As the NY Times reported, the $26.3 billion Pennsylvania State Employees' Retirement System (PSERS) has more than 46 percent of its assets in what analysts describe as "riskier" alternatives, including hundreds of private equity, venture capital and real estate funds. PSERS paid about $1.35 billion in management fees in the last five years and reported a five-year annualized return of 3.6 percent.
"That is below the target needed to meet its financing requirements, and it also lags behind a 4.9 percent median return among public pension systems.
"By contrast, Georgia's $14.4 billion municipal retirement system, which is prohibited by state law from investing in the alternative investments favored in Pennsylvania, has earned 5.3 percent annually over the same time frame and paid about $54 million total in fees."
Even adjusting for the size of the respective funds, Pennsylvania retirees paid out thirteen times more in fees than Georgia, for a worse result.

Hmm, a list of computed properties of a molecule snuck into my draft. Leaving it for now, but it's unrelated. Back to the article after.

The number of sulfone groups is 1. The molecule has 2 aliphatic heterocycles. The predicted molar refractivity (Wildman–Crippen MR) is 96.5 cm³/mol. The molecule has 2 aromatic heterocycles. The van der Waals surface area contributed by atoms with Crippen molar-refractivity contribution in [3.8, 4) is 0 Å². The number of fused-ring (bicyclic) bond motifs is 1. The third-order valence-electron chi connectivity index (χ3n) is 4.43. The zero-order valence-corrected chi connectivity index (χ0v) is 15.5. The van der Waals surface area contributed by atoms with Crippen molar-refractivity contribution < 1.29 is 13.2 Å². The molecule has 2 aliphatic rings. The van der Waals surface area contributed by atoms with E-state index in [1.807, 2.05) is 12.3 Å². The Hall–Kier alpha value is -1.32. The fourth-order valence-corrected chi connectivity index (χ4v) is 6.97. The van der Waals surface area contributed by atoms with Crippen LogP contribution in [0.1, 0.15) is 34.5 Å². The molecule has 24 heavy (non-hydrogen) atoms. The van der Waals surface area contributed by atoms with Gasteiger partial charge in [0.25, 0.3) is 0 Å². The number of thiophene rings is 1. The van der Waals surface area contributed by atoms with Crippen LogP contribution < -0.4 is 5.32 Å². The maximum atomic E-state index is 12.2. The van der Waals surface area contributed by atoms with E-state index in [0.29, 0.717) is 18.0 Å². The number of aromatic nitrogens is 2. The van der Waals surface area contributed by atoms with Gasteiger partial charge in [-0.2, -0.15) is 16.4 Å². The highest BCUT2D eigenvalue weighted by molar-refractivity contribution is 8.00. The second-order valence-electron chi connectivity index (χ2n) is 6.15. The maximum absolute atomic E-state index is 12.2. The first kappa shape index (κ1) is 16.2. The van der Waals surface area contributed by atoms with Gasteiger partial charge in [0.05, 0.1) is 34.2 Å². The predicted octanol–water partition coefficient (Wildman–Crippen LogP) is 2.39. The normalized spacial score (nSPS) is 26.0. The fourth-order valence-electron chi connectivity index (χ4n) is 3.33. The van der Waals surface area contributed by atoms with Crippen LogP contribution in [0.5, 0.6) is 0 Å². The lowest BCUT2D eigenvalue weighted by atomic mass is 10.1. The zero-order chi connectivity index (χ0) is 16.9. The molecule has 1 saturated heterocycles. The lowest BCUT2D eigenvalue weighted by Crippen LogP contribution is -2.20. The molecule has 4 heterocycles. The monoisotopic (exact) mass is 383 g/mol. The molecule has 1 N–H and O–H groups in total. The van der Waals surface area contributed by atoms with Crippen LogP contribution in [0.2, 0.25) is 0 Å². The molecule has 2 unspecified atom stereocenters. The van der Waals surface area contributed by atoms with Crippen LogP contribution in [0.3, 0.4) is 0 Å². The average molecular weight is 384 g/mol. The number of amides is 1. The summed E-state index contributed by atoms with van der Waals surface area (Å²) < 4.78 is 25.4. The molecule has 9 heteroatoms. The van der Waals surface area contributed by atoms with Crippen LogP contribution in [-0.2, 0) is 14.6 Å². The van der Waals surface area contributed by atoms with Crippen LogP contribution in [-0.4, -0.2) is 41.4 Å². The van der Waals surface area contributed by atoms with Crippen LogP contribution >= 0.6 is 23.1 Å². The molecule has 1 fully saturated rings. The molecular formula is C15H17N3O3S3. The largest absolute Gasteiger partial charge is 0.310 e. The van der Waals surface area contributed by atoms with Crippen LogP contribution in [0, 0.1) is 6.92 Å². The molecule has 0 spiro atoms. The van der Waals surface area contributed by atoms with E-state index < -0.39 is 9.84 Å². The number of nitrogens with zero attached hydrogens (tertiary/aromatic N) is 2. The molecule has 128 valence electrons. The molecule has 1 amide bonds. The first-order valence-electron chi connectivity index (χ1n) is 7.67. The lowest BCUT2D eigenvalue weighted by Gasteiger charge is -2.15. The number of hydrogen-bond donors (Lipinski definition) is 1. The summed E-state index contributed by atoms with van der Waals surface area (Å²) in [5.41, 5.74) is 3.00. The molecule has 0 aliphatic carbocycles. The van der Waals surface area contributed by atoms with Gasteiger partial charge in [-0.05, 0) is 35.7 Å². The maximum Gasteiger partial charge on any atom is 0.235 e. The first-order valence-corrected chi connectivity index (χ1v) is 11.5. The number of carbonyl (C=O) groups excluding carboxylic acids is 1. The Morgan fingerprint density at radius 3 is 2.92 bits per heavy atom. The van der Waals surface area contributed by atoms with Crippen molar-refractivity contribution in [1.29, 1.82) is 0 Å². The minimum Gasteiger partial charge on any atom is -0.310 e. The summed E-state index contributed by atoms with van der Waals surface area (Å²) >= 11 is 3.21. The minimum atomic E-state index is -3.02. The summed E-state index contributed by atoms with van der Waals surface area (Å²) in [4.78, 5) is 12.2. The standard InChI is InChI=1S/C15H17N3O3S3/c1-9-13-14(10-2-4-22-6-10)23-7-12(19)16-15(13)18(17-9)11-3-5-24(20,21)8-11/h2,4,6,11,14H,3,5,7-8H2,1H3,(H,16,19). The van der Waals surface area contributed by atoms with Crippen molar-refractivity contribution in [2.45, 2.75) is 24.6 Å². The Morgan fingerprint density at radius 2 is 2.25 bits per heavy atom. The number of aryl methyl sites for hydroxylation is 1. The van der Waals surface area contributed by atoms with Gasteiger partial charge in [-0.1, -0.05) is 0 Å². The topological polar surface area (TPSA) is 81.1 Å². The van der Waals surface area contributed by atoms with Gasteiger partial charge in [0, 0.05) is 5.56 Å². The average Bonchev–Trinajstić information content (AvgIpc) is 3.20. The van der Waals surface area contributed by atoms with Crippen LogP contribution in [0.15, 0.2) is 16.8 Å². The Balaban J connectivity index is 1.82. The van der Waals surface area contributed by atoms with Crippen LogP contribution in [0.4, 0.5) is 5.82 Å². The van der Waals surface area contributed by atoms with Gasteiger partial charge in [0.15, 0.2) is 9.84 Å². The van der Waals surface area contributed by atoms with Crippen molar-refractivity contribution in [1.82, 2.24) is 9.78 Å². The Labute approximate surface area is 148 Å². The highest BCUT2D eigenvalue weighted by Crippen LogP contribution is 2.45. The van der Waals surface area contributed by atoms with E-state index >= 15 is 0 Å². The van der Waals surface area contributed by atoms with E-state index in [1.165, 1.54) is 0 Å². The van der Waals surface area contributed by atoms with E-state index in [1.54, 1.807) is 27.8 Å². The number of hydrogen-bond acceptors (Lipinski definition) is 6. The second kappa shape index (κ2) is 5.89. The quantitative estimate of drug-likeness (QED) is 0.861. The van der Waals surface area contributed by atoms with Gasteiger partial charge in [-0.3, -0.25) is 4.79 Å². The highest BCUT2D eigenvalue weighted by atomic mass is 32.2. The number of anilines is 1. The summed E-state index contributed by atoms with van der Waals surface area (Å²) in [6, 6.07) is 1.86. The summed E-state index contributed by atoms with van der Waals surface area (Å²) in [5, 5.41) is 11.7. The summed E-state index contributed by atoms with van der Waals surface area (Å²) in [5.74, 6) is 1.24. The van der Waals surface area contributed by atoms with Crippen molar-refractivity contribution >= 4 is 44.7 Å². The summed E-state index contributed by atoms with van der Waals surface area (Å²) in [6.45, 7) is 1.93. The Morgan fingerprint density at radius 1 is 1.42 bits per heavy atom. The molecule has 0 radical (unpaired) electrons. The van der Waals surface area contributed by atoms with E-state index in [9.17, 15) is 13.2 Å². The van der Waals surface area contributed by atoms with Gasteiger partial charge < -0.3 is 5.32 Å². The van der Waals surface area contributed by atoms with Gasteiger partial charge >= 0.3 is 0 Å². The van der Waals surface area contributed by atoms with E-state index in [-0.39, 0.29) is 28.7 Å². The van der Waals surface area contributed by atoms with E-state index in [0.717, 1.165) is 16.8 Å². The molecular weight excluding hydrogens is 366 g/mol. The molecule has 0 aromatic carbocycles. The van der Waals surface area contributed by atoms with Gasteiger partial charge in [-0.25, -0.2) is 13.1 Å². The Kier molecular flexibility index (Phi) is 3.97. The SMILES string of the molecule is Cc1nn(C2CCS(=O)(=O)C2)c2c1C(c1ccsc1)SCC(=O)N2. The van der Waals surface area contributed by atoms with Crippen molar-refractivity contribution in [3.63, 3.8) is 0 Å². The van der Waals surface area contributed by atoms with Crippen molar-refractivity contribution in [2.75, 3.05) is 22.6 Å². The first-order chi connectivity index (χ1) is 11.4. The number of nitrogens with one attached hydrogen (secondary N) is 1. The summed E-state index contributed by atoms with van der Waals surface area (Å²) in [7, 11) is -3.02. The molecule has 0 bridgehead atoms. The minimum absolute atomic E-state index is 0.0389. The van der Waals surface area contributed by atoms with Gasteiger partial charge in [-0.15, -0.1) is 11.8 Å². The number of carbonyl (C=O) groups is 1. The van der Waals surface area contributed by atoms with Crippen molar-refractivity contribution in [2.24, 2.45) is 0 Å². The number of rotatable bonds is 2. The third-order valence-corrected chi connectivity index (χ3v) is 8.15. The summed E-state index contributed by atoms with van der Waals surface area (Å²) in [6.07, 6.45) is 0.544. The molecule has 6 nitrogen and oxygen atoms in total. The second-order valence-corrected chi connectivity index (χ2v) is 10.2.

The conservatively managed BND produced a 17 percent return on equity last year, while the PSRS reported in a press release that it had "achieved" a 2.7 percent return for 2011 -- not even meeting the previous and anemic 3.6 percent average return.
That's like boasting about a C- report card.
A far more prudent and productive policy would be to rein in risk taking fund managers, reduce their gigantic fees and shift at least twenty percent of investments from their riskier deals into the lower risk, higher return equity of a public bank.
A closer look at Pennsylvania's 2011 CAFR turns up another interesting item. At page 99, there is a discussion of how these off-budget funds manage the risk of investments in thirty-six foreign currencies.
Foreign currencies? Thirty-six? The high rolling fund managers are shifting billions of dollars out of the Pennsylvania economy, and into foreign economies and job creation, while Pennsylvanians go begging.
Even a modestly capitalized public bank can put billions of dollars of affordable credit to work in Pennsylvania, generate substantial non-tax revenue as a direct return on investment and increase local and state tax revenue in an improving economy.
A public bank has the capacity to turn a tidal wave of economic devastation into a wave of opportunity and prosperity. Pennsylvania needs to catch that wave.